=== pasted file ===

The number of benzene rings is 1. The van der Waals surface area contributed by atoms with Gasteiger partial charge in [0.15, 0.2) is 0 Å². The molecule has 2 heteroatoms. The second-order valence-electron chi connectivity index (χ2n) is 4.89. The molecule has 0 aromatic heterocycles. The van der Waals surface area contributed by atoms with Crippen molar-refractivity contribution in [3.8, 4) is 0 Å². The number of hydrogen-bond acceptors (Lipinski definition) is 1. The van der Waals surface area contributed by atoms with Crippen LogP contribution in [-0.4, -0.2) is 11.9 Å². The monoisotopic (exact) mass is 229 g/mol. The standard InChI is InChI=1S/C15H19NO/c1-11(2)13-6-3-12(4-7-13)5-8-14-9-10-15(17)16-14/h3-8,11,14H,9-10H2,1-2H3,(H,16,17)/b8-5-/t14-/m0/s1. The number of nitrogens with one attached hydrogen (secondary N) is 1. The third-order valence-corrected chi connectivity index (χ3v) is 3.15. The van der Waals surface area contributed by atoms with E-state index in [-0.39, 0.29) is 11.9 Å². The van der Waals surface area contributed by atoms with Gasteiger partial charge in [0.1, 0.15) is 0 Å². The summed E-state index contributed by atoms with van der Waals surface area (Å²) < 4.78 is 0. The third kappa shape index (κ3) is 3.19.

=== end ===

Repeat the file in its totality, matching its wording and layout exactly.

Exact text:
The number of benzene rings is 1. The van der Waals surface area contributed by atoms with Gasteiger partial charge in [0.15, 0.2) is 0 Å². The molecule has 2 heteroatoms. The second-order valence-electron chi connectivity index (χ2n) is 4.89. The molecule has 0 aromatic heterocycles. The van der Waals surface area contributed by atoms with Crippen molar-refractivity contribution in [3.8, 4) is 0 Å². The number of hydrogen-bond acceptors (Lipinski definition) is 1. The van der Waals surface area contributed by atoms with Crippen LogP contribution in [-0.4, -0.2) is 11.9 Å². The monoisotopic (exact) mass is 229 g/mol. The standard InChI is InChI=1S/C15H19NO/c1-11(2)13-6-3-12(4-7-13)5-8-14-9-10-15(17)16-14/h3-8,11,14H,9-10H2,1-2H3,(H,16,17)/b8-5-/t14-/m0/s1. The number of nitrogens with one attached hydrogen (secondary N) is 1. The third-order valence-corrected chi connectivity index (χ3v) is 3.15. The van der Waals surface area contributed by atoms with E-state index in [-0.39, 0.29) is 11.9 Å². The van der Waals surface area contributed by atoms with Gasteiger partial charge in [0.1, 0.15) is 0 Å². The summed E-state index contributed by atoms with van der Waals surface area (Å²) < 4.78 is 0. The third kappa shape index (κ3) is 3.19.